When I was growing up, manners were prevelent. We were raised to use good manners and to be respectful of others. We were taught that we'd be judged by the things we said and did, and the thought that no one would like us if we were rude kept us in our places. It was the way things were in those days.
Oh, I'm sure that there were bullies back then. In fact, I'd run into a few of them in school, and I went out of my way to be nice to them anyway or to steer clear of them altogether. A Biblical quote my Mother used often was 'the golden rule.' "Do unto others as you would have them do unto you." I heard it echo through my head whenever I'd even think of returning a nasty comment with one of my own, which wasn't very often, to be honest.
When I began to learn about Biblical ways on my own, I discovered that the tongue needs to be 'bridled.' We need to control our impulses to spew out anything that comes to mind in a given circumstance. That is a wonderful form of discipline for a person and saves many a relationship, I'm sure. Our tongue is capable of soothing hurts or causing them, and we should be mindful to guard them from the latter.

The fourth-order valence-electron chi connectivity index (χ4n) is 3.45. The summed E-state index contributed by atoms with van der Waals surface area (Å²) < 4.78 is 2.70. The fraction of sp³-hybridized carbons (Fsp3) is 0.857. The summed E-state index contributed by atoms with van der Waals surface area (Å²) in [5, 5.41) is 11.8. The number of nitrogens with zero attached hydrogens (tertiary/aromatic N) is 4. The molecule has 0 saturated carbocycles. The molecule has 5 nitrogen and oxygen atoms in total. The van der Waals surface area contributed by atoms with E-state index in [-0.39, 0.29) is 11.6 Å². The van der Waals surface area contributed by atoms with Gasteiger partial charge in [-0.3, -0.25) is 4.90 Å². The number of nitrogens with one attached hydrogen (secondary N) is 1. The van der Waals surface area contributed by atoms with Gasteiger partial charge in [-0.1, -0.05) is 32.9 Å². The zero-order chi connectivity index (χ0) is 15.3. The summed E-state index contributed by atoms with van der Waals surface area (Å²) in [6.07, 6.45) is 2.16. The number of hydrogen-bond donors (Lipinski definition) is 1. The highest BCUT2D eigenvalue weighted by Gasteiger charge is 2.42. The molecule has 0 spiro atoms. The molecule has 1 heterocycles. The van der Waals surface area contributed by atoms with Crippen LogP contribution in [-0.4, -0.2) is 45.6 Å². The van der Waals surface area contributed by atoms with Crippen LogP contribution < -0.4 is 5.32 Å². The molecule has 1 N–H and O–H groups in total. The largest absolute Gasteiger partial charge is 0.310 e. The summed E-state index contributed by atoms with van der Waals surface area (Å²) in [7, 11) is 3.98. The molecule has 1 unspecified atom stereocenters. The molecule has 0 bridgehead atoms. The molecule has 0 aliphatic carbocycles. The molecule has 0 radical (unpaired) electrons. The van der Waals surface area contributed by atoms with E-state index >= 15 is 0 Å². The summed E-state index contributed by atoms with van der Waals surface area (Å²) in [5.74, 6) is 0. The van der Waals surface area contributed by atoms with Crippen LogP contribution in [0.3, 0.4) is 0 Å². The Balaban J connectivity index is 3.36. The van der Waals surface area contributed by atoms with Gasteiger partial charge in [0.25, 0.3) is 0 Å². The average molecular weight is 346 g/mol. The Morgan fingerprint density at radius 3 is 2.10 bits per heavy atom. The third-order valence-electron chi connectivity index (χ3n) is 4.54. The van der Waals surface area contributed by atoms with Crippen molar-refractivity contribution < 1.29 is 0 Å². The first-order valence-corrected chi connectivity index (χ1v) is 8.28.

These days, with so much electronic interaction between people, ie social networks, emails , blogging, etc. it's often difficult to know how someone's comment was meant to be taken. Sometimes, however, there is no doubt. Such was the case when a comment went anonymously to a lovely woman who writes a blog I regularly read. There was no doubt that the writer of the comment had an opinion, which is certainly her right to share, but how that opinion was expressed could have been so much less hurtful. It was an unmistakeable attack.
We would all be wise to practice the art courtesy and good manners when dealing with one another, even when opinions vary drastically. If we want to walk together in peace, it is a necessity, not an option.